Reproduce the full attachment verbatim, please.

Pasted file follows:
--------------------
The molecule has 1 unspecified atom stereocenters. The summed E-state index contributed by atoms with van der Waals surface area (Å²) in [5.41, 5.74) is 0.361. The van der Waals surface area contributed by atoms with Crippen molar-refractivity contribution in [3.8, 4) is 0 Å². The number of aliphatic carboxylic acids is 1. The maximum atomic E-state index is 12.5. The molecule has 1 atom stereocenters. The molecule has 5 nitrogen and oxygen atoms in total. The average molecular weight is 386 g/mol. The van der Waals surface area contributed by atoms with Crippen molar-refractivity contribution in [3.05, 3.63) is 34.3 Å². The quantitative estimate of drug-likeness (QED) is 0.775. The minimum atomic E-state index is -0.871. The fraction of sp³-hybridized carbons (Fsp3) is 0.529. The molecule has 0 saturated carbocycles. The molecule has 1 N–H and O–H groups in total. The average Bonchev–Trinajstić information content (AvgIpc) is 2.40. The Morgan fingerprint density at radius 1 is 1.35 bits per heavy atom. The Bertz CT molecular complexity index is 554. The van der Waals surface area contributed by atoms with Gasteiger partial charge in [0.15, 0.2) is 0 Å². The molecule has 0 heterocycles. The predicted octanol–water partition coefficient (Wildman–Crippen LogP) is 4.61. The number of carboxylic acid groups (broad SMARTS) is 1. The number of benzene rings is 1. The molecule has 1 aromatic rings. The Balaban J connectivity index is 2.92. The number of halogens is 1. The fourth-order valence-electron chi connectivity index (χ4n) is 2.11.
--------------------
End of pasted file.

The molecule has 1 unspecified atom stereocenters. The summed E-state index contributed by atoms with van der Waals surface area (Å²) in [5.41, 5.74) is 0.361. The van der Waals surface area contributed by atoms with Crippen molar-refractivity contribution in [3.8, 4) is 0 Å². The number of aliphatic carboxylic acids is 1. The maximum atomic E-state index is 12.5. The molecule has 1 atom stereocenters. The molecule has 5 nitrogen and oxygen atoms in total. The average molecular weight is 386 g/mol. The van der Waals surface area contributed by atoms with Crippen molar-refractivity contribution in [3.05, 3.63) is 34.3 Å². The quantitative estimate of drug-likeness (QED) is 0.775. The minimum atomic E-state index is -0.871. The fraction of sp³-hybridized carbons (Fsp3) is 0.529. The molecule has 0 saturated carbocycles. The molecule has 1 N–H and O–H groups in total. The average Bonchev–Trinajstić information content (AvgIpc) is 2.40. The Morgan fingerprint density at radius 1 is 1.35 bits per heavy atom. The Bertz CT molecular complexity index is 554. The van der Waals surface area contributed by atoms with Gasteiger partial charge in [0.15, 0.2) is 0 Å². The molecule has 0 heterocycles. The predicted octanol–water partition coefficient (Wildman–Crippen LogP) is 4.61. The number of carboxylic acid groups (broad SMARTS) is 1. The number of benzene rings is 1. The molecule has 1 aromatic rings. The Balaban J connectivity index is 2.92. The number of halogens is 1. The fourth-order valence-electron chi connectivity index (χ4n) is 2.11.